IMG_1165I think birthdays are special days that need reflection; to ponder on what you’ve learned the previous year and how that knowledge has aided to your wisdom. To have every birthday find you a better human being is to receive an awesome gift from life. So on your next birthday, take time to look backwards. Review your beliefs, preferences, and opinions. Make it a point to remember experiences that enhanced your love and compassion for people. Recall situations that resulted in making you stronger and more resilient. Review what every misfortune gave you in wisdom. If you do this with every passing birthday, you will age not only gracefully, but also with a wise and loving heart.

Think about it.

drsandy@e-couch.net  ♦  ©All rights reserved 2014 Dr. Sandy Nelson E-Couch.net  ♦  Photos courtesy of Pixabay.com

The Key to Conversation – Dr. Sandy Nelson

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If I were to summarize in one sentence the single most important principle I have learned in the field of interpersonal relations, it would be this: Seek first to understand, then to be understood. This principle is the key to effective interpersonal communication. –Stephen Covey, The 7 Habits of Highly Effective People

Stephen Covey tells a story of a father who came to him saying, “I can’t images (4)understand my kid. He just won’t listen to me.” Covey patiently tried to get the dad to see the inconsistency of his statement. You don’t understand people by getting them to listen to you. You understand them when you listen to them.

Ever jump to understand a person’s view that disagrees with yours?  The attempt to understand, or even listen, is not the first move of most people in conversation. People tend to jump to judge, to argue, to reject, to debate, but to understand? That’s in a minority of people.

images (66)But we can change that. and we need to. We can accept that listening to a differing view than ours is not going to cause the veins in our foreheads to explode. We can cool our jets of wanting to prove they’re wrong, and listen to others without creating a win-lose competition in conversation.

Listen up! If we want our point to be understood, it’s necessary to practice understanding the point of others. The basis of understanding and connecting with someone requires a lack of Drill-Sargent attitude and defensiveness. Sometimes we’re more interested in proving someone wrong than understanding a person’s opinions and beliefs. Instead of saying, “That’s not right,” it’s better to seek to understand and ask “Why do you think that?” This is the epitome of communicating with respect and unbiased mindfulness. Our relationships need this.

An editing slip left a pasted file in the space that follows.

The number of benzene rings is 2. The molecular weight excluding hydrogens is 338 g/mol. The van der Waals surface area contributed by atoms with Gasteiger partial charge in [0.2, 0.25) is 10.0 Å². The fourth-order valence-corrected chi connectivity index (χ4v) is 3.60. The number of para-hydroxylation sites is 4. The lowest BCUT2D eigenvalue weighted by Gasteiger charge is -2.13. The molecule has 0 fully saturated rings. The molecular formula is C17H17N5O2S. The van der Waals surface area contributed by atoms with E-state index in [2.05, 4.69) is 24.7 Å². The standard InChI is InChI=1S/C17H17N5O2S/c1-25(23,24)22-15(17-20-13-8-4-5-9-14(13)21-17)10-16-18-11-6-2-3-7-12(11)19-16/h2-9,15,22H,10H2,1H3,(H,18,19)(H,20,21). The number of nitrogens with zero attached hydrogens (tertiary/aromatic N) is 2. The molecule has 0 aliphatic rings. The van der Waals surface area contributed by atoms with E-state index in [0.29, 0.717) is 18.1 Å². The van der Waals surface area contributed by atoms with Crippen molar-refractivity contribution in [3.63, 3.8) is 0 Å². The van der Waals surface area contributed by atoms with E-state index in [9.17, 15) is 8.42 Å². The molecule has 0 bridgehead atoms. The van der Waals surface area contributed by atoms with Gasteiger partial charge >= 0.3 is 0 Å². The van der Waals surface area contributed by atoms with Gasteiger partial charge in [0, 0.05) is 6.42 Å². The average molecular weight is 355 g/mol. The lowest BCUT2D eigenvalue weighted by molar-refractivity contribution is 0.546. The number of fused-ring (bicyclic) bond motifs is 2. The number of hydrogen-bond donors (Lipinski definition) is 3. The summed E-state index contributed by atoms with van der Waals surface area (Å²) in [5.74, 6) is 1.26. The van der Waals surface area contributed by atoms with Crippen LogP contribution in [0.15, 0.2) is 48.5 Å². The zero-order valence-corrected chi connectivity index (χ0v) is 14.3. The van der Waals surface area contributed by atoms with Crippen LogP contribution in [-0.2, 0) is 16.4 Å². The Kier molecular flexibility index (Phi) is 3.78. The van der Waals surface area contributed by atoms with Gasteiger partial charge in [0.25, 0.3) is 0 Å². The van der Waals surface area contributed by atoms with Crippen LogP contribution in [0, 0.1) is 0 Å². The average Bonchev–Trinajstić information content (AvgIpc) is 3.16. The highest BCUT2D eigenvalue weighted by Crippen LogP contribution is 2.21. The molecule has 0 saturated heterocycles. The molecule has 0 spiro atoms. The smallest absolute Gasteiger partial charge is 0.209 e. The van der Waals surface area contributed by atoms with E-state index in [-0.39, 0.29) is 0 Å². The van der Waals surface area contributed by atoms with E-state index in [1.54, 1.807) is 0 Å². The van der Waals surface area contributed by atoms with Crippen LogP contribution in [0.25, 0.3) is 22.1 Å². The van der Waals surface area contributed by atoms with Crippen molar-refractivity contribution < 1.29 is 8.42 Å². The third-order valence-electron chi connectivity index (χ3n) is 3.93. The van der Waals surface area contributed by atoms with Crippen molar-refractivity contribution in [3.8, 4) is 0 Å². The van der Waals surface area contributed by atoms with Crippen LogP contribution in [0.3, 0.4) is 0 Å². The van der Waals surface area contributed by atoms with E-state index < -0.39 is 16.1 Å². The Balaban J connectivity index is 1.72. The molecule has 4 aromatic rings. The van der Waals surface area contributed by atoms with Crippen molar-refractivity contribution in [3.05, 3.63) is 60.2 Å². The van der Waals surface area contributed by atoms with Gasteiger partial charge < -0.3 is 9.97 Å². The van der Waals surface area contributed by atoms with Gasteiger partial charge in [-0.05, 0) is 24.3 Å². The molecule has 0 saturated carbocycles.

All advances to date in interests of humanity, medicine, and technology images (67)required open minds that sought to understand—that entertained differing views. But for some unfortunate people, most of their so-called reasoning consists in finding arguments to continue on believing as they already do. Their mind is closed. They have already judged their own opinion as being the only true and rational view and cling stubbornly to a mixture of unwarranted assumptions. This is fertile ground for intolerance to flourish.

Practice listening with the intention to understand, even if you disagree.

Think about it.

drsandy@e-couch.net  ♦  ©All rights reserved 2014 Dr. Sandy Nelson E-Couch.net  ♦  Photos courtesy of Pixabay.com

You Will Make A Difference by Dr. Sandy Nelson

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Someone once said:
The highest reward in life is not what you get from it, but what you become by it.

You are capable of doing something that makes a huge difference in this worldf5813ce0-8791-4e6f-a526-32c953e7bba1-medium (1) every day, HUGE! Do you believe it? Your caring attitude, your kindness, your respect for yourself and life makes a difference not only in the lives of those who cross your path, but also makes a difference within you. No one can be exactly like you. No one will make a difference exactly like you will.

We have great challenges as adults in this world. Many people believe themselves too inadequate to make a difference; too flawed to contribute. Great things are rarely done by great intelligence or great ability, but by average folks with great hearts who care. I promise, you will make a difference in the lives of everyone you come into contact with every single day. It will be either a positive difference or a negative one. It will be one of encouragement or of dismissal; kindness or cruelty; respect or rejection. Which difference will you make?

American social critic and scholar of education, Edgar Z. Friedenberg, said:
What we must decide is how we are valuable, rather than how valuable we are.

When we explore our personality and characteristics for positive features and urban-438393_640skills, it can be a bit awkward. We do the world a service; however, when we recognize how we are valuable in any scenario of need. What we can give is more important than why we can provide it.

Sharing specific talents with a community or volunteer organization goes a long way to better the world. Even if that’s not what you can commit to, it will make a difference and it’s takes no time from your schedule to smile and be pleasant to people you see each day.

Author of Think Great, Lailah Gifty Akita, wrote:
Encouragement is life. Many people would have given up in life without encouragement. May your words be gracious to those who hear it.

Words have no price tag. It doesn’t cost a penny to speak. But the impact of what you say holds life-altering power.

Think about it.

drsandy@e-couch.net  ♦  ©All rights reserved 2014 Dr. Sandy Nelson E-Couch.net  ♦  Photos courtesy of Pixabay.com